Harpswell selectmen unanimously approved a grant-funded project aimed at restoring eelgrass in three coves by replacing boat moorings.

Harbormaster Paul Plummer said 20 privately-owned boat moorings that use traditional block-and-chain moorings, which can tear and uproot eelgrass when the moorings are dragged along the ocean floor, will be replaced with conservation moorings.

Eelgrass, pictured here in Brunswick’s Maquoit Bay, mitigates erosion, removes greenhouse gases from its environment, and acts as a spawning habitat for shellfish. Photo courtesy of Dan Devereaux

Conservation moorings, screw into the ocean floor and use an elastic line, minimizing contact with the ocean floor, which does less damage to underwater vegetation like eelgrass.

That swap could restore nearly 9,000 square feet of subtidal eelgrass in Curtis Cove, Dipper Cove and Stover’s Cove.

“The idea behind this project is to study the effectiveness of helical moorings on eelgrass beds and see if the eelgrass grows back in and fix what the traditional moorings do by scarring the ocean bottom,” said Plummer.

Plummer said the three coves were chosen because they have both eelgrass beds a high number of moorings.


“We were worried that if we chose an area that only had four moorings, maybe only one would agree to change their moorings and we’d have to go to another cove,” said Plummer.

Boat owners in the selected coves aren’t required to change their moorings, but Plummer said it would benefit those who volunteer because “I would call it a free upgrade, and the grant even covers replacement parts over the next five years.”

Harpswell has 2,344 registered moorings scattered across the town’s 216 miles of coastline – the most of any Maine community – but fewer than 15 of those moorings are conservation moorings, said Plummer.

“With over 200 miles of coastline, there’s a lot that needs to be managed in that area,” said Town Administrator Kristi Eiane. “We think this is a worthy program to be a part of.”

The effort will be funded by a $234,000 grant awarded through the Maine Natural Resources Conservation Program, administered by The Nature Conservancy on behalf of the Maine Department of Environmental Protection and the U.S. Army Corps of Engineers. The grant requires no match from the town.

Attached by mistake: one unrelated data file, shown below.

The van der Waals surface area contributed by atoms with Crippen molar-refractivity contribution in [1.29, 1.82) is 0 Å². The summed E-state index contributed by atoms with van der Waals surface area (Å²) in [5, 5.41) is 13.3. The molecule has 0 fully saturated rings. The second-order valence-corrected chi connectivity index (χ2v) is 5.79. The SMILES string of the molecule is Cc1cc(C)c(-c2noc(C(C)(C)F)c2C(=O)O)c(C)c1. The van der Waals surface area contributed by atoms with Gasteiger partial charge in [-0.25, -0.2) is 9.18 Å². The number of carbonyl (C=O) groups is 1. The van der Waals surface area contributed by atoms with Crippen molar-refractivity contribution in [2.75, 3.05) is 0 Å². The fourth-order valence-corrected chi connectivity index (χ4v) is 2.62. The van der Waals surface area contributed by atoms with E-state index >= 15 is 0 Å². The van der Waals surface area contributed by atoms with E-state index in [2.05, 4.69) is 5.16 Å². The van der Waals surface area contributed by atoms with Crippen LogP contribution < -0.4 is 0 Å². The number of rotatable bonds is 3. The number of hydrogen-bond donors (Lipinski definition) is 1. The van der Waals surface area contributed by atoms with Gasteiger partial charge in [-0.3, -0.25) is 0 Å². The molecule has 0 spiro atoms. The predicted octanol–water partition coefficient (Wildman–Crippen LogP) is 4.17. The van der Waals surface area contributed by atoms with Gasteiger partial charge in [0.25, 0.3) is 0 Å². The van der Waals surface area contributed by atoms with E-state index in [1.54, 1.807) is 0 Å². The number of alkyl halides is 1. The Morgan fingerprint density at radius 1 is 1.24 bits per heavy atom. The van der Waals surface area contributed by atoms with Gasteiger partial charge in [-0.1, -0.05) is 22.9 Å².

Plummer said the town will replace the boat moorings in June and July and study how changing the moorings impacts eelgrass through 2027.


Underwater meadows of eelgrass provide a habitat for shellfish to spawn, stabilize shorelines, mitigate erosion and combats climate change by absorbing greenhouse gasses, according to the Maine Department of Marine Resources.

Plummer said it takes years to properly study eelgrass because “the eelgrass will come and go.”

“In places that it has been historically, you may not see it for three or four years and then that fifth year, it’ll come in out of nowhere,” said Plummer. “We need to give it enough time to study the effectiveness.”

It’s also in shellfish harvesters’ best interest to restore eelgrass beds in their area because the health of plant directly impacts the strength of future shellfish harvests, said Plummer.

“Eelgrass provides a habitat to our young invertebrates like lobsters and clams to hide from predators,” said Plummer. “If the eelgrass is unhealthy, these animals don’t have anywhere to hide and grow, and that can play a big role in future harvests of those species.”

Plummer said Harpswell’s eelgrass beds seem to be bouncing back nearly a decade after green crabs wreaked havoc on the plants. Green crabs are an invasive species that eat baby lobster and soft-shelled clams and destroys eelgrass as it hunts for food.

“Back in 2013 and 2014 when the green crabs came in heavily, they took a toll on our eelgrass beds,” said Plummer. “Now that the number of green crabs has reduced, our eelgrass seems to be coming back.”

Green crabs are native to Western Europe and first came to the U.S. as stowaways in the ballasts of ships. According to a 2015 report from the Governor’s Task Force on the Invasive European Green Crab, the species was first seen on the Maine coast in 1905.

The green crab population grew exponentially in the 1950s, subsided, then reappeared with a vengeance in 2012 and have been an issue for fishermen ever since. During its three-year life cycle, a single green crab can leave behind 370,000 offspring.

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